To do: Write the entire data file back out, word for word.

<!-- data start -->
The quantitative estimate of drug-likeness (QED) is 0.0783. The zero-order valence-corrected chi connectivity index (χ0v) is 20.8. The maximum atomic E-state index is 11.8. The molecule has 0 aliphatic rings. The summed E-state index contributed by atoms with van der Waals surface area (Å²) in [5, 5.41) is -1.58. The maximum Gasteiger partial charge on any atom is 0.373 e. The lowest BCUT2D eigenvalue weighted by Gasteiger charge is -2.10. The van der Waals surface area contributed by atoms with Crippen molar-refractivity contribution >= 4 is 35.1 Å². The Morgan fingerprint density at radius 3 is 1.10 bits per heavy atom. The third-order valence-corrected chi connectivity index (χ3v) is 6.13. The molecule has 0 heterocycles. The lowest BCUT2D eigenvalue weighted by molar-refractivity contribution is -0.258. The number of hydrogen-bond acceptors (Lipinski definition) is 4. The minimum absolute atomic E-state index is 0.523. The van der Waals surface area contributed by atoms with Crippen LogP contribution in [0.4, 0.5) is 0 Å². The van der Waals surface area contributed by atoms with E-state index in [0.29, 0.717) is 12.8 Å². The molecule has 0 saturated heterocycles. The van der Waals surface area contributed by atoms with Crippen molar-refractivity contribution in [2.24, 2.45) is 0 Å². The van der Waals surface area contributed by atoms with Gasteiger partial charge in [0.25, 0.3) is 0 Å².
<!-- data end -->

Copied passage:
The quantitative estimate of drug-likeness (QED) is 0.0783. The zero-order valence-corrected chi connectivity index (χ0v) is 20.8. The maximum atomic E-state index is 11.8. The molecule has 0 aliphatic rings. The summed E-state index contributed by atoms with van der Waals surface area (Å²) in [5, 5.41) is -1.58. The maximum Gasteiger partial charge on any atom is 0.373 e. The lowest BCUT2D eigenvalue weighted by Gasteiger charge is -2.10. The van der Waals surface area contributed by atoms with Crippen molar-refractivity contribution >= 4 is 35.1 Å². The Morgan fingerprint density at radius 3 is 1.10 bits per heavy atom. The third-order valence-corrected chi connectivity index (χ3v) is 6.13. The molecule has 0 heterocycles. The lowest BCUT2D eigenvalue weighted by molar-refractivity contribution is -0.258. The number of hydrogen-bond acceptors (Lipinski definition) is 4. The minimum absolute atomic E-state index is 0.523. The van der Waals surface area contributed by atoms with Crippen LogP contribution in [0.4, 0.5) is 0 Å². The van der Waals surface area contributed by atoms with E-state index in [0.29, 0.717) is 12.8 Å². The molecule has 0 saturated heterocycles. The van der Waals surface area contributed by atoms with Crippen molar-refractivity contribution in [2.24, 2.45) is 0 Å². The van der Waals surface area contributed by atoms with Gasteiger partial charge in [0.25, 0.3) is 0 Å².